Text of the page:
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#BoycottTheBefore: Sharing Our Recovery Stories Responsibly

Lexie Manion

As not every eating disorder recovery story is discussed in the media and not every eating disorder sufferer feels valid in their struggles, it is imperative for us to work towards building a most inclusive community. What this means is that we uplift every body — not just some — and work towards creating spaces that are welcome to all. 

If we see just anorexia or bulimia being discussed in terms of eating disorder awareness, we are allowed to step in and advocate for all people in recovery, as all struggles matter and deserve the same critical awareness. There are more people struggling with binge eating disorder — approximately three times the amount than those struggling with anorexia and bulimia combined, yet we don’t hear as many people talking about it. This could happen because there is still so much shame around binge-eating. It could also be because we don’t amplify enough voices in the media and community who do struggle with it.

It’s time to start passing the mic to the people we never hear from. We must also work on not attaching shame to binge-eating and begin showing it the same understanding we do to a behavior like restricting. Our culture is the first to send love and support to a person struggling with restricting, while simultaneously shaming and blaming a person struggling with binge-eating behaviors. The negative connotations surrounding binge-eating keep people from openly talking about it. All eating disorder behaviors deserve to be met with support and understanding. 

The media also infrequently reports on stories besides anorexia recovery because they can share the “before” photo of the individual underweight and drive clicks and views to their website, or numbers and ratings to their show. I founded the campaign #BoycottTheBefore to be an option for those who choose not to share their “before” photos, and just as importantly for those in recovery who do not have a “before” photo. 

“Before” photos can inadvertently claim that anorexia is the only serious and real eating disorder. Many people in recovery do not have “before” photos. Many people in recovery may feel uncomfortable or triggered looking at “before” photos, let alone sharing them with the public. People may share their “before” photos to prove they were “sick enough” to themselves and others, which becomes a slippery slope when we want to spread awareness because you cannot always see someone struggling with an eating disorder. Not to mention, losing weight is not always an effect of having an eating disorder. 

When we make sharing “before” photos, which is just one aspect of only some people’s struggle, a popular trend, we leave out people who disagree with sharing them and we leave out people who do not have “before” photos. It is damaging to showcase only one eating disorder effect while leaving out the rest, especially when the “before” photos can be triggering, be misused as thinspiration, spread misconceptions, and sensationalize the mental illness. Sharing triggering details like how much was eaten in a day or graphic details of what eating disorder behaviors were used in our posts can become instructions for others to follow. This could lead people to developing an eating disorder themselves. It is best to leave out those details and to focus on the struggle in more general, less triggering terms.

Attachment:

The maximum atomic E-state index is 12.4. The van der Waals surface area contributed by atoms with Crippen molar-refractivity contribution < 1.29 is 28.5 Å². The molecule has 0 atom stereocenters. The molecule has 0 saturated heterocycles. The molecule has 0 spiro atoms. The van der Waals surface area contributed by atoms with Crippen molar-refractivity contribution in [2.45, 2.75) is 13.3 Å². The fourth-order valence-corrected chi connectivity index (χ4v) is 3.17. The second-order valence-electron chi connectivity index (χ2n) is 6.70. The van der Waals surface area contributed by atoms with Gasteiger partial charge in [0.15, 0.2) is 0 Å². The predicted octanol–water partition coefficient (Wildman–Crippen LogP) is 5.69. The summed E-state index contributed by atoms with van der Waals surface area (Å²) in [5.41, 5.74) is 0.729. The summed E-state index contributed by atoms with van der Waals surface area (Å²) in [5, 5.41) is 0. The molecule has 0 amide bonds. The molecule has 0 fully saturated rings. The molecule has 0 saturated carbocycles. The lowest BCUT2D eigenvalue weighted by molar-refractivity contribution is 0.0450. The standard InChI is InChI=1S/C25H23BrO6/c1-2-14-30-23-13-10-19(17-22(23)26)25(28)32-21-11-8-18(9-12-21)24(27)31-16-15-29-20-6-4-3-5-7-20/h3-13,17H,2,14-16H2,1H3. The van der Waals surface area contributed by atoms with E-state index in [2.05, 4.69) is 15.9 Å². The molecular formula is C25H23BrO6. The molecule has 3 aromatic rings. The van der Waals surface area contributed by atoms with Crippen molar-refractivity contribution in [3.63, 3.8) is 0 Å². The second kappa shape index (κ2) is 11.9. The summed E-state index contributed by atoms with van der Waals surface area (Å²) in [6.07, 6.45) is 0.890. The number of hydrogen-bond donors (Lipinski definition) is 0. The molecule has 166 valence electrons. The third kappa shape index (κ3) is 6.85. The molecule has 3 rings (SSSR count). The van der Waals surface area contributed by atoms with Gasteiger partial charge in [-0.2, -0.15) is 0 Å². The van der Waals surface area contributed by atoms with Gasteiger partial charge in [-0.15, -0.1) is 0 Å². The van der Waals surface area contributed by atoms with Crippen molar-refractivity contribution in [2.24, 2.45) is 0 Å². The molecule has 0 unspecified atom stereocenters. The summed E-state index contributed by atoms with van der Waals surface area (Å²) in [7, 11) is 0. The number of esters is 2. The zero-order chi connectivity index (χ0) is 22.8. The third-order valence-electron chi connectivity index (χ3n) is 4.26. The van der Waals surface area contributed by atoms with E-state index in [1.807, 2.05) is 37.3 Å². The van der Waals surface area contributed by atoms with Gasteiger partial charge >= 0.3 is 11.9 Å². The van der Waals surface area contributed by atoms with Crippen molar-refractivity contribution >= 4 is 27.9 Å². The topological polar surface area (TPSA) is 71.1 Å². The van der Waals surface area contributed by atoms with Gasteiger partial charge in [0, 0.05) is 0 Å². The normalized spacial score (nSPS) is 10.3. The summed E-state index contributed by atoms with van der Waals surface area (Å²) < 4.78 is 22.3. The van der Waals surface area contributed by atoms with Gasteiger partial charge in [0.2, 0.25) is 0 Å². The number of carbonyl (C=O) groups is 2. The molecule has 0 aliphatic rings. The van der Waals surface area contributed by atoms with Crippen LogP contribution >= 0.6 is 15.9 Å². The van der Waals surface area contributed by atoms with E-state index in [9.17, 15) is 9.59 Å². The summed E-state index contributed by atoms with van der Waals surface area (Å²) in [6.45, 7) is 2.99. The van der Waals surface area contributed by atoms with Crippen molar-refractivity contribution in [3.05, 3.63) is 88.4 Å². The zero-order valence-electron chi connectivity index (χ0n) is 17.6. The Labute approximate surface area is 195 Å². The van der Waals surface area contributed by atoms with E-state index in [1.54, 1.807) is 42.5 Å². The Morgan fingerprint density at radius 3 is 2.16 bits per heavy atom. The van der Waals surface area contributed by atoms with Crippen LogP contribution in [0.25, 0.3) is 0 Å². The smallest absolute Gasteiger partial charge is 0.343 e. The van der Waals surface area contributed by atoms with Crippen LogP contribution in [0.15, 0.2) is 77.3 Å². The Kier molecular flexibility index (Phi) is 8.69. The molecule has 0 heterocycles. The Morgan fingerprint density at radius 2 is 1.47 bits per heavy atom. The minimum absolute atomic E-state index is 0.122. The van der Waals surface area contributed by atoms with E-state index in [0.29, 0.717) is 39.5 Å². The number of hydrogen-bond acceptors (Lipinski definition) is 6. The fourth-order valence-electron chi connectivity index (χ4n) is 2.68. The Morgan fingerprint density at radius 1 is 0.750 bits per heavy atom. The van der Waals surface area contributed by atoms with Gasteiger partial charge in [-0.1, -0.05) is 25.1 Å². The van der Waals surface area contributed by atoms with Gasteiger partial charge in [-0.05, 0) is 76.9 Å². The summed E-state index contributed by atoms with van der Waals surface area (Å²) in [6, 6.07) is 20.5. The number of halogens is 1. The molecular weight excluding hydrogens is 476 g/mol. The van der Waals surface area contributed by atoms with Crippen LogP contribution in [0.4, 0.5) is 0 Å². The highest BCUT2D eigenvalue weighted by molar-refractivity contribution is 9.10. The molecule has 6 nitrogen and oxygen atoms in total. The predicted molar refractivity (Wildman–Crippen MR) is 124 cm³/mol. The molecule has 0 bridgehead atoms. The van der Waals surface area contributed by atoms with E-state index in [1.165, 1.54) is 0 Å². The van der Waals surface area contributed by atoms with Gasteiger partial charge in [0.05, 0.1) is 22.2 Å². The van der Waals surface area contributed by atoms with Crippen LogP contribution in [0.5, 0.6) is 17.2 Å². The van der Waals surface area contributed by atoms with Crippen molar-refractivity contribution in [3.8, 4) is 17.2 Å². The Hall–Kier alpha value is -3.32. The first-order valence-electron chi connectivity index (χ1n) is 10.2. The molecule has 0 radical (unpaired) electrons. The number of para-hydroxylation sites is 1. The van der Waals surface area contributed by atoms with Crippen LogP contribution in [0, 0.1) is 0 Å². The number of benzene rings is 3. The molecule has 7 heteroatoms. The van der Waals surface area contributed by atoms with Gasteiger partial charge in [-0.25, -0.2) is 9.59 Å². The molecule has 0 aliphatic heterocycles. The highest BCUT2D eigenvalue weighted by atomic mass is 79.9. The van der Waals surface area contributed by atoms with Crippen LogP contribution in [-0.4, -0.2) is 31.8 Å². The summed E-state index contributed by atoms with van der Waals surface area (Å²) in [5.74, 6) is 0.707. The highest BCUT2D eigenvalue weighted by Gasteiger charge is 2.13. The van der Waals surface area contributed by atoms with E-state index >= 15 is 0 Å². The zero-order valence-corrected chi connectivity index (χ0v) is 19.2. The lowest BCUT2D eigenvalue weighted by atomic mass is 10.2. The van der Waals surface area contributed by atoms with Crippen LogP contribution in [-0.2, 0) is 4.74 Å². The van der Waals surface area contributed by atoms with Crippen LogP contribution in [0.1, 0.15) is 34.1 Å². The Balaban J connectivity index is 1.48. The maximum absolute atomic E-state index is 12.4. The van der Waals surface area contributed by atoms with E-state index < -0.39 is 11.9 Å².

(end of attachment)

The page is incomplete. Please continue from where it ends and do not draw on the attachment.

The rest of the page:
Anyone in recovery can participate in the #BoycottTheBefore campaign on social media by sharing the black and white “I am so much more than a “before” photo” image next to an image of them in recovery. The stories are shared on Instagram on @boycottthebefore.

#BoycottTheBefore stands as a mindful choice to discourage comparisons among each other and encourage thoughtful discussion on what recovery really is. It comes down to how we can effectively educate the world on what eating disorders are without sensationalizing the illness.

People who are struggling in silence with eating disorders may not seek help if they only see underweight bodies being showcased in recovery stories. These people may not even realize they have a problem if “before” photos flood the media and social media for eating disorder awareness because they could assume their illness is not as severe because they are larger; they may think they do not need help. Someone can be struggling with an eating disorder at any size or weight. Someone can be struggling at a lower weight or a higher weight. All bodies deserve the same help and support.